Brambles (ASX:BXB) Seems To Use Debt Quite Sensibly

By
Simply Wall St
Published
October 29, 2021
ASX:BXB
Source: Shutterstock

The external fund manager backed by Berkshire Hathaway's Charlie Munger, Li Lu, makes no bones about it when he says 'The biggest investment risk is not the volatility of prices, but whether you will suffer a permanent loss of capital.' When we think about how risky a company is, we always like to look at its use of debt, since debt overload can lead to ruin. As with many other companies Brambles Limited (ASX:BXB) makes use of debt. But the real question is whether this debt is making the company risky.

When Is Debt Dangerous?

Generally speaking, debt only becomes a real problem when a company can't easily pay it off, either by raising capital or with its own cash flow. Ultimately, if the company can't fulfill its legal obligations to repay debt, shareholders could walk away with nothing. While that is not too common, we often do see indebted companies permanently diluting shareholders because lenders force them to raise capital at a distressed price. Of course, plenty of companies use debt to fund growth, without any negative consequences. When we examine debt levels, we first consider both cash and debt levels, together.

Check out our latest analysis for Brambles

How Much Debt Does Brambles Carry?

As you can see below, Brambles had US$1.75b of debt, at June 2021, which is about the same as the year before. You can click the chart for greater detail. However, it also had US$408.5m in cash, and so its net debt is US$1.34b.

debt-equity-history-analysis
ASX:BXB Debt to Equity History October 29th 2021

How Strong Is Brambles' Balance Sheet?

The latest balance sheet data shows that Brambles had liabilities of US$1.97b due within a year, and liabilities of US$2.81b falling due after that. Offsetting these obligations, it had cash of US$408.5m as well as receivables valued at US$863.8m due within 12 months. So its liabilities total US$3.51b more than the combination of its cash and short-term receivables.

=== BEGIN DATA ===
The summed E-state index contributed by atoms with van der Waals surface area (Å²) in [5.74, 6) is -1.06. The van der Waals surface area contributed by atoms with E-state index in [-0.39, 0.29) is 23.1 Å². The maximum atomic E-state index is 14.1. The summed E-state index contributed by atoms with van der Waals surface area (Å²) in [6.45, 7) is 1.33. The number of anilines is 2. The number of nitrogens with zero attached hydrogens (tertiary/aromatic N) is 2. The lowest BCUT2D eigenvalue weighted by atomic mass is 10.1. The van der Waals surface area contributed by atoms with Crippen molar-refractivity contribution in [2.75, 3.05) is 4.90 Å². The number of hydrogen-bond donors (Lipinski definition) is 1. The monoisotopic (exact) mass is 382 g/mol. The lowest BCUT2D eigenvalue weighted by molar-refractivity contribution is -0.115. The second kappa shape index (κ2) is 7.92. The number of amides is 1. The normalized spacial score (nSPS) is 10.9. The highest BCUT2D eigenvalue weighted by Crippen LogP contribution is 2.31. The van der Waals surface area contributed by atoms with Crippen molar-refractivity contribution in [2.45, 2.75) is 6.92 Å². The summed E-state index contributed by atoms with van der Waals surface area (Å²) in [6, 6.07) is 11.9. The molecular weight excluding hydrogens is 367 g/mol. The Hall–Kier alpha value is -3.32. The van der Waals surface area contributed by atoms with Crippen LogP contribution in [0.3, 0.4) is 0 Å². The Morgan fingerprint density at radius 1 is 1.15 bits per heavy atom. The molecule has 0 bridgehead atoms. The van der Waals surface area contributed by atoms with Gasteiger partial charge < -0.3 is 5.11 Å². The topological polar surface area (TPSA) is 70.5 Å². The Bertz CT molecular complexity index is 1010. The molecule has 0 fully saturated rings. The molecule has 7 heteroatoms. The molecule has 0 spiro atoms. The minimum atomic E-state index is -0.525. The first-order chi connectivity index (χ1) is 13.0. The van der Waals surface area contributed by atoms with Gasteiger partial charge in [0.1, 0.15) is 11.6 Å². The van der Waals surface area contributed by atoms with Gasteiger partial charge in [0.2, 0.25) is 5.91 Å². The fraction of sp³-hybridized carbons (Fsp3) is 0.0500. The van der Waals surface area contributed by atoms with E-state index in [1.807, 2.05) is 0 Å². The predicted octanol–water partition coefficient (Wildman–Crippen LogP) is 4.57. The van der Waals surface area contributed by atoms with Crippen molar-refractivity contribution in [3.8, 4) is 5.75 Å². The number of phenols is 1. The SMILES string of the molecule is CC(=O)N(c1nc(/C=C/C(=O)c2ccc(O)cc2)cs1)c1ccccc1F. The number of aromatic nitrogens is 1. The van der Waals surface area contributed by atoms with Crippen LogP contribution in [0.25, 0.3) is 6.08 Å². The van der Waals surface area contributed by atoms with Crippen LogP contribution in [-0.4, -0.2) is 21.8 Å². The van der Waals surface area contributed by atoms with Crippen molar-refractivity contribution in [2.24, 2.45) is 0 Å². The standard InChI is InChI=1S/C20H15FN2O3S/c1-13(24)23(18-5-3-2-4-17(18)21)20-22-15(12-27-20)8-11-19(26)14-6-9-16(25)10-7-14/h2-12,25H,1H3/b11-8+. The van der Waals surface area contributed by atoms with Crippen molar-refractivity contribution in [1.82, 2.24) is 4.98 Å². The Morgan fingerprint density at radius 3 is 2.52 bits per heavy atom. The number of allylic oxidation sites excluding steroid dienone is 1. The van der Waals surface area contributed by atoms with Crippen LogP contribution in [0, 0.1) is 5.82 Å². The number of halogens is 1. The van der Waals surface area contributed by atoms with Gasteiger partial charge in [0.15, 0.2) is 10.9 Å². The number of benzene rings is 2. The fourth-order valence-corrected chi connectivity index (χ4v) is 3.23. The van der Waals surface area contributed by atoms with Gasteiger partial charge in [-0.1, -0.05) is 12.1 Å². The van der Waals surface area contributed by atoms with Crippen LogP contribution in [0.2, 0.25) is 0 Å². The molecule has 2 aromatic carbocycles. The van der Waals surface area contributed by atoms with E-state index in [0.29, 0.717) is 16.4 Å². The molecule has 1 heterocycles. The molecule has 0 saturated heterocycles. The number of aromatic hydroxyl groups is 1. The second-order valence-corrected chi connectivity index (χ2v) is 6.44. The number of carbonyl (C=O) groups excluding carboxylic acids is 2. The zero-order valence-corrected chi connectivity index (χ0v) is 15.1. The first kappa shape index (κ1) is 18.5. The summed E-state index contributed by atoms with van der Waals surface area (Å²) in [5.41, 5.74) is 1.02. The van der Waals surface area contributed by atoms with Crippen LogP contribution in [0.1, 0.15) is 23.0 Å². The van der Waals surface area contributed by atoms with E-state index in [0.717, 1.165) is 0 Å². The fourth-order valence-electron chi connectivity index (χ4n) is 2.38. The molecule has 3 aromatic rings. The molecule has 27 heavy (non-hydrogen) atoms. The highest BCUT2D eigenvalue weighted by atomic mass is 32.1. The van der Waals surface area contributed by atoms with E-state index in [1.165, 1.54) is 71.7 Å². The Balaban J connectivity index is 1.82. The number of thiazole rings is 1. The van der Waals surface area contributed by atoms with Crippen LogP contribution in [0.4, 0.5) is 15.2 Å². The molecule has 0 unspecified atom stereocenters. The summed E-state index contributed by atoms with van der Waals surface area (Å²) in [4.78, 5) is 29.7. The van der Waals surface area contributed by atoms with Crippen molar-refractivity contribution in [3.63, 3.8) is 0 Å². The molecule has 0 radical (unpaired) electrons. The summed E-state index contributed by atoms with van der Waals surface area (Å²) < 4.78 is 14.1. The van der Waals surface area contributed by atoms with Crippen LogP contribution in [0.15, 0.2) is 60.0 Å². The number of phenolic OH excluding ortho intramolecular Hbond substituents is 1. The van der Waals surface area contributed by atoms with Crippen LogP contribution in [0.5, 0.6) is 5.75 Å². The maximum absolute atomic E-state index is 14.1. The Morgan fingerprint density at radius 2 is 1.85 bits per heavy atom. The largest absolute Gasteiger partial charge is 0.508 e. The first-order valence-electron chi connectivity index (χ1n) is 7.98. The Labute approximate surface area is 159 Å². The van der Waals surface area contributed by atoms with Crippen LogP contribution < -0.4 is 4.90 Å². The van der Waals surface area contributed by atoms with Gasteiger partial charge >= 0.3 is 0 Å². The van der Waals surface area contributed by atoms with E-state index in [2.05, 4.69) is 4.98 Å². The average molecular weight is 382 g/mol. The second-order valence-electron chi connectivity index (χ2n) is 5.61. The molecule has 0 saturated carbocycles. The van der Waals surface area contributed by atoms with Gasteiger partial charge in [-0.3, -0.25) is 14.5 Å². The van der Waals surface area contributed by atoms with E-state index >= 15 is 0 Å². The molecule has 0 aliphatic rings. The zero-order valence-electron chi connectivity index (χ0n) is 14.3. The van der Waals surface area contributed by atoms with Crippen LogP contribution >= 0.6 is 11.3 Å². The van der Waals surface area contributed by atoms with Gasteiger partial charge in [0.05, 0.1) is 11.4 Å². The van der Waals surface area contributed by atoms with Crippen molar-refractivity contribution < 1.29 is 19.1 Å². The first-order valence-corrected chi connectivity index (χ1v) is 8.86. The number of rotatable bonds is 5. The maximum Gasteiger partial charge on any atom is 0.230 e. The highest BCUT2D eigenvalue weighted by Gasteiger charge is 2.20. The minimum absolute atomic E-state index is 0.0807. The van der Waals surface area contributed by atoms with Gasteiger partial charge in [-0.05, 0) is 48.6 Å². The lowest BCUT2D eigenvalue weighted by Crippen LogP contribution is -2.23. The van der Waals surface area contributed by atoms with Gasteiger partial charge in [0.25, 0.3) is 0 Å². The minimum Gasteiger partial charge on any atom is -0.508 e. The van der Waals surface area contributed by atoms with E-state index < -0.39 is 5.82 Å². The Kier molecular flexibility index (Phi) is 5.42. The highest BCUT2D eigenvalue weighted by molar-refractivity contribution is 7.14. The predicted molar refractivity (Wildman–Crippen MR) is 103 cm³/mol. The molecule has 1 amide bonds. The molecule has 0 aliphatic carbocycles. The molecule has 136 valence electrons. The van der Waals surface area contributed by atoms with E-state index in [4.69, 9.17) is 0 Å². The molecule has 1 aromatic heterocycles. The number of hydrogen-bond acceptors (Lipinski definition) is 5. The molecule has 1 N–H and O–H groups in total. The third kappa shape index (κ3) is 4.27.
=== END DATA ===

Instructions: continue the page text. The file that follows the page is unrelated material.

This deficit isn't so bad because Brambles is worth a massive US$10.8b, and thus could probably raise enough capital to shore up its balance sheet, if the need arose. However, it is still worthwhile taking a close look at its ability to pay off debt.

We measure a company's debt load relative to its earnings power by looking at its net debt divided by its earnings before interest, tax, depreciation, and amortization (EBITDA) and by calculating how easily its earnings before interest and tax (EBIT) cover its interest expense (interest cover). This way, we consider both the absolute quantum of the debt, as well as the interest rates paid on it.

Brambles's net debt is only 0.83 times its EBITDA. And its EBIT easily covers its interest expense, being 14.0 times the size. So you could argue it is no more threatened by its debt than an elephant is by a mouse. And we also note warmly that Brambles grew its EBIT by 15% last year, making its debt load easier to handle. When analysing debt levels, the balance sheet is the obvious place to start. But it is future earnings, more than anything, that will determine Brambles's ability to maintain a healthy balance sheet going forward. So if you're focused on the future you can check out this free report showing analyst profit forecasts.

Finally, a company can only pay off debt with cold hard cash, not accounting profits. So it's worth checking how much of that EBIT is backed by free cash flow. Looking at the most recent three years, Brambles recorded free cash flow of 31% of its EBIT, which is weaker than we'd expect. That weak cash conversion makes it more difficult to handle indebtedness.

Our View

The good news is that Brambles's demonstrated ability to cover its interest expense with its EBIT delights us like a fluffy puppy does a toddler. But, on a more sombre note, we are a little concerned by its conversion of EBIT to free cash flow. Looking at all the aforementioned factors together, it strikes us that Brambles can handle its debt fairly comfortably. On the plus side, this leverage can boost shareholder returns, but the potential downside is more risk of loss, so it's worth monitoring the balance sheet. There's no doubt that we learn most about debt from the balance sheet. But ultimately, every company can contain risks that exist outside of the balance sheet. For example - Brambles has 2 warning signs we think you should be aware of.

Of course, if you're the type of investor who prefers buying stocks without the burden of debt, then don't hesitate to discover our exclusive list of net cash growth stocks, today.

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